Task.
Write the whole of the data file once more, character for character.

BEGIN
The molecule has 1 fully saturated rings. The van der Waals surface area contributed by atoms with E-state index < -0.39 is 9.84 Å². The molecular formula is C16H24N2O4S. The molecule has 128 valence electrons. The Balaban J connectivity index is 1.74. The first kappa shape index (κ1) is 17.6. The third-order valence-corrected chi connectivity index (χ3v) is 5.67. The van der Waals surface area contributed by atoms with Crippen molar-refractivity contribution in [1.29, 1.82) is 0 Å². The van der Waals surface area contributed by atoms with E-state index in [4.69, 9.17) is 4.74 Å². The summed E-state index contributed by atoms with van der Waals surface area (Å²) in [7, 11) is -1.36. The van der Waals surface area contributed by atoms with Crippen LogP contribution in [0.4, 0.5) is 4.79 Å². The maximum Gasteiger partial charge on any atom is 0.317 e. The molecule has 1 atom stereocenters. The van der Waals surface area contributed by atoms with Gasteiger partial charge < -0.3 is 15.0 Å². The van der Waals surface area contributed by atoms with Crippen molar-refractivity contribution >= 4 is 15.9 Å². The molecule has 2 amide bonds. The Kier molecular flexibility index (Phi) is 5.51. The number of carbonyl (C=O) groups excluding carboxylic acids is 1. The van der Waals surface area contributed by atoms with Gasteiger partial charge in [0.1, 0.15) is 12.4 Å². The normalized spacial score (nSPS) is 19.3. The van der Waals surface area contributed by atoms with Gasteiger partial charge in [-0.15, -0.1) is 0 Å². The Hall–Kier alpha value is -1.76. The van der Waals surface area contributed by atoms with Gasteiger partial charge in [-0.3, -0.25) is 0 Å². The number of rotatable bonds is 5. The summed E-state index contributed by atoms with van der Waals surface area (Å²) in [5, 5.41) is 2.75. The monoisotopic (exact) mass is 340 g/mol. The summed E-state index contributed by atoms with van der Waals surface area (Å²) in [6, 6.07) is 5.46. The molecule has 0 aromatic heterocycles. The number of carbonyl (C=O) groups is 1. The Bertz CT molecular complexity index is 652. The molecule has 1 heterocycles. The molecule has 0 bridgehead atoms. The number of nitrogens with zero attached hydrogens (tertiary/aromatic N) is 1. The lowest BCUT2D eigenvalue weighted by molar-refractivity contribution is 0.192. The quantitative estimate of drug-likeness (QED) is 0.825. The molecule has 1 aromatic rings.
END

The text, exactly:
The molecule has 1 fully saturated rings. The van der Waals surface area contributed by atoms with E-state index < -0.39 is 9.84 Å². The molecular formula is C16H24N2O4S. The molecule has 128 valence electrons. The Balaban J connectivity index is 1.74. The first kappa shape index (κ1) is 17.6. The third-order valence-corrected chi connectivity index (χ3v) is 5.67. The van der Waals surface area contributed by atoms with Crippen molar-refractivity contribution in [1.29, 1.82) is 0 Å². The van der Waals surface area contributed by atoms with E-state index in [4.69, 9.17) is 4.74 Å². The summed E-state index contributed by atoms with van der Waals surface area (Å²) in [7, 11) is -1.36. The van der Waals surface area contributed by atoms with Crippen LogP contribution in [0.4, 0.5) is 4.79 Å². The maximum Gasteiger partial charge on any atom is 0.317 e. The molecule has 1 atom stereocenters. The van der Waals surface area contributed by atoms with Gasteiger partial charge < -0.3 is 15.0 Å². The van der Waals surface area contributed by atoms with Crippen molar-refractivity contribution >= 4 is 15.9 Å². The molecule has 2 amide bonds. The Kier molecular flexibility index (Phi) is 5.51. The number of carbonyl (C=O) groups excluding carboxylic acids is 1. The van der Waals surface area contributed by atoms with Gasteiger partial charge in [0.1, 0.15) is 12.4 Å². The normalized spacial score (nSPS) is 19.3. The van der Waals surface area contributed by atoms with Gasteiger partial charge in [-0.15, -0.1) is 0 Å². The Hall–Kier alpha value is -1.76. The van der Waals surface area contributed by atoms with Gasteiger partial charge in [-0.3, -0.25) is 0 Å². The number of rotatable bonds is 5. The summed E-state index contributed by atoms with van der Waals surface area (Å²) in [5, 5.41) is 2.75. The monoisotopic (exact) mass is 340 g/mol. The summed E-state index contributed by atoms with van der Waals surface area (Å²) in [6, 6.07) is 5.46. The molecule has 0 aromatic heterocycles. The number of carbonyl (C=O) groups is 1. The Bertz CT molecular complexity index is 652. The molecule has 1 heterocycles. The molecule has 0 bridgehead atoms. The number of nitrogens with zero attached hydrogens (tertiary/aromatic N) is 1. The lowest BCUT2D eigenvalue weighted by molar-refractivity contribution is 0.192. The quantitative estimate of drug-likeness (QED) is 0.825. The molecule has 1 aromatic rings.